As Neal Lamontagne tweets (perhaps after noting the controversy over changing the parking on Yaletown streets): While we argue about parking …

High-speed trains at a depot in Wuhan Xinhua, China

Could be us. Probably won’t be us.


  1. Life is SO much easier since giving up my car nearly two years ago. You just have no idea how much more convenient it is to rely primarily on transit and walking. I live deep in the suburbs (albeit in a walkable mixed-use neighbourhood) and my daily commute is a major one. I haven’t totally stopped driving. Share cars are relatively convenient and I use them on average a day and a half a month to do those trips that I can only do using a car. I can only laugh at the hyper-anxiety that is displayed by many when the car is relegated to second place, such as the changes made to parking on two Yaletown streets. The world does not come to an end when transit, walking and cycling are prioritized.

    1. I may be critical of your published opinions concerning public servants and “red tape” (usually a red herring) in various Metro cities processing record levels of development applications, but on Smart Growth and your willingness to walk the walk, I commend you. Kudos.

  2. There is now almost enough high speed trains in China to carry the whole population of Vancouver at one time, at a cost of 3 cents per kilometer per person.

  3. To think, all we need is a single corridor across the land. Build the easiest parts first (flat Prairies, city pairs, most dense / highest potential ridership, etc.). Approach the most difficult parts (i.e. tunneling through several BC mountain ranges and the Canadian Shield) in a future phase after a decade of service and operational experience. Approach the public sector pension funds for partnerships; perhaps they build these sections and lease them back over 50 years.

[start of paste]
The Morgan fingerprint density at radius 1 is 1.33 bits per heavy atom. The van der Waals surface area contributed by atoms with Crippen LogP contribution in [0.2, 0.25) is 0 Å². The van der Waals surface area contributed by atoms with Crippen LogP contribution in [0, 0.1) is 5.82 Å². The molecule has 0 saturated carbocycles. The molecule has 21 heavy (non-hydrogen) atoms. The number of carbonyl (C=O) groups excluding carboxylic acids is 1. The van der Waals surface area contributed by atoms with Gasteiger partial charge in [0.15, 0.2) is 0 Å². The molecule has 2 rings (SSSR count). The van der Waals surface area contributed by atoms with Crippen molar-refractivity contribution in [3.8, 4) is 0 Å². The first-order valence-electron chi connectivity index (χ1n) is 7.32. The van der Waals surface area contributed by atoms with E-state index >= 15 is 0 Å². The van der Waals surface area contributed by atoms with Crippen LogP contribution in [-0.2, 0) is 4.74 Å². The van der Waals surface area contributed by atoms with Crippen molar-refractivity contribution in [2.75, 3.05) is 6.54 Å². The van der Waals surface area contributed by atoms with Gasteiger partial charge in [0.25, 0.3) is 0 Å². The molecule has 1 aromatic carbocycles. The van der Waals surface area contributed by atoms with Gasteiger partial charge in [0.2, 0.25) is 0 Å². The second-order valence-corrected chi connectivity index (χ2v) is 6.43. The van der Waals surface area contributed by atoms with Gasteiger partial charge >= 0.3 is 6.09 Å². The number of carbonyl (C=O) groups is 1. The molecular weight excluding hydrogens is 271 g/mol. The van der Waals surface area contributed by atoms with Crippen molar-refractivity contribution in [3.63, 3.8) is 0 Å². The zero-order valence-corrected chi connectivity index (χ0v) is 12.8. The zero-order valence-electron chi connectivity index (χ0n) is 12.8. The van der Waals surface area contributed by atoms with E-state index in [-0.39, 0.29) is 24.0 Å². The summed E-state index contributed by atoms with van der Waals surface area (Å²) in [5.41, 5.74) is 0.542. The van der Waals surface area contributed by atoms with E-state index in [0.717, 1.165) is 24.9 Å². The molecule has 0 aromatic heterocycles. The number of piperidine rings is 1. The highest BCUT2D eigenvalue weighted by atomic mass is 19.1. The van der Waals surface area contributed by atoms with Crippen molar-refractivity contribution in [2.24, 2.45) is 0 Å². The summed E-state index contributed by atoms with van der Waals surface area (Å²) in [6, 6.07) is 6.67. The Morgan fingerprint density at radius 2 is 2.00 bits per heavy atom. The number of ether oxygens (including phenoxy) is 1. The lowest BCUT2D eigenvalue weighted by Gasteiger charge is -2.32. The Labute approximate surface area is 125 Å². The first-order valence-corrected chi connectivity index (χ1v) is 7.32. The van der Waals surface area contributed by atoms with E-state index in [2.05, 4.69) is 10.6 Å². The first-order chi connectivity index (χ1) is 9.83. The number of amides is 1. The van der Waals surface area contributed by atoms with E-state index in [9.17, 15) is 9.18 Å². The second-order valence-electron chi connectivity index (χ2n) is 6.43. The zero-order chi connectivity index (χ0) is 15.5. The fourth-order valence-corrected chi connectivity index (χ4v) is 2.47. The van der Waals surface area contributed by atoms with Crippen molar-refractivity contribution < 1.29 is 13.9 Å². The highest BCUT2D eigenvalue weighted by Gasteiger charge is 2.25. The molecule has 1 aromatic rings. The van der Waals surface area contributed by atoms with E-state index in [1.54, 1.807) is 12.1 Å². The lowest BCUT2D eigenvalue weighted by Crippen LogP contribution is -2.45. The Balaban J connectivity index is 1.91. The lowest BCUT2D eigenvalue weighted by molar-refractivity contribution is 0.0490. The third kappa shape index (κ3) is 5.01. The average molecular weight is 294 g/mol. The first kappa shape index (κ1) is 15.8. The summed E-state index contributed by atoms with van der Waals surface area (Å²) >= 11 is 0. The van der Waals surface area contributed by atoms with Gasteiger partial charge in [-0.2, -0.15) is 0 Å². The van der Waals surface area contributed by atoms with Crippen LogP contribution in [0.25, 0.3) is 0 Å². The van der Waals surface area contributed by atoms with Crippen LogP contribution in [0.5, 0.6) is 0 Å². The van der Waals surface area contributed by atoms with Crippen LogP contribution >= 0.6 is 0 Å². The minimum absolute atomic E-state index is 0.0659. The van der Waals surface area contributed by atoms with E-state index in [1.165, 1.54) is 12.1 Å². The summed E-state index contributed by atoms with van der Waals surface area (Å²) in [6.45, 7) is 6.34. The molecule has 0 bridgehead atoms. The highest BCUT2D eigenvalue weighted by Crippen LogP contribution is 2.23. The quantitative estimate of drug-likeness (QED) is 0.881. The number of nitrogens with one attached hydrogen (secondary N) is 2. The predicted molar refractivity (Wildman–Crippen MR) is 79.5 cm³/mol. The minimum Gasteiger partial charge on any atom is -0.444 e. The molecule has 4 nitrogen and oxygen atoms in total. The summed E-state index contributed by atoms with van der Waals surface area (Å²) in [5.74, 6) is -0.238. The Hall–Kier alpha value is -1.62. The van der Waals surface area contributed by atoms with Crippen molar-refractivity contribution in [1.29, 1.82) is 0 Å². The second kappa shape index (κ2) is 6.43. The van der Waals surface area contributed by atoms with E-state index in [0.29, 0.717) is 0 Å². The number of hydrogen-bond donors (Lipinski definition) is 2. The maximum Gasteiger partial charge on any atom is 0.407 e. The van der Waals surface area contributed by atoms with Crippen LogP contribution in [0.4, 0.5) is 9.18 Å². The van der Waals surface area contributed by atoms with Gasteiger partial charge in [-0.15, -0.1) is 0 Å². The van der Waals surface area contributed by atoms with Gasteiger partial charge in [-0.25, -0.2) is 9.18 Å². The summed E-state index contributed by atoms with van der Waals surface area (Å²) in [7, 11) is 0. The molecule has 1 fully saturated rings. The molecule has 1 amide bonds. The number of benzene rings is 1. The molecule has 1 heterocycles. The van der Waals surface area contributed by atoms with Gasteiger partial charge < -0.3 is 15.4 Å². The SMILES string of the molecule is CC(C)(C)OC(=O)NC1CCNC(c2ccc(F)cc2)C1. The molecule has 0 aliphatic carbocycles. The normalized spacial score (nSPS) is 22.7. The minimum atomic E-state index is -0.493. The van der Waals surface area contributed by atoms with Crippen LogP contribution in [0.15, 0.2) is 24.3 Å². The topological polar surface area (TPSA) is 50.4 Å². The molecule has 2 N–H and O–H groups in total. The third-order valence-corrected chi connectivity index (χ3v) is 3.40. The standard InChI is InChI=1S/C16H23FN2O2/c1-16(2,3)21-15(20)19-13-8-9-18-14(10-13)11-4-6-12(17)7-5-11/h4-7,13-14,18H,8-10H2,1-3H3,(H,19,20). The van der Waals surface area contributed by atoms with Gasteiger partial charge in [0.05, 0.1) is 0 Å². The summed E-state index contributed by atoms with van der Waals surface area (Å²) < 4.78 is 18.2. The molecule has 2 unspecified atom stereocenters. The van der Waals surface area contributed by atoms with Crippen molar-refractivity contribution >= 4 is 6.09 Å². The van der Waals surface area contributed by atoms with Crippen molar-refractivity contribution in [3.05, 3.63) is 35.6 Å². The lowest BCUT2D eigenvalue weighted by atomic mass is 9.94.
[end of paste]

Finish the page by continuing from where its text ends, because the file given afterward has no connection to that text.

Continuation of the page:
One 250 m corridor could carry not just high-speed trans-Canada rail and possibly route segments for regional intercity commuter rail, but also a national smart grid for clean electricity that can be traded inter-provincially and exported to the US through a plethora of transmission connections beyond the border.
    Some current politicians claim building an Alberta-based dilbit pipeline to the coast is in the “national interest” and have tied themselves in knots to connect it to fighting climate change. How absurd. Something like the above corridor could be a genuine national interest project that will bear far better results in lowering our emissions, (which are some of ther highest in the world on a per capita basis), building long-lasting 21st Century infrastructure and creating a million new jobs over time.

    1. We can’t even get a profitable, major tax $ contributing privately funded pipeline built in an EXISTING corridor. How will we get one built with public $s that is not profitable and sucks up $s annually ? That will get more indigenous and public support ?

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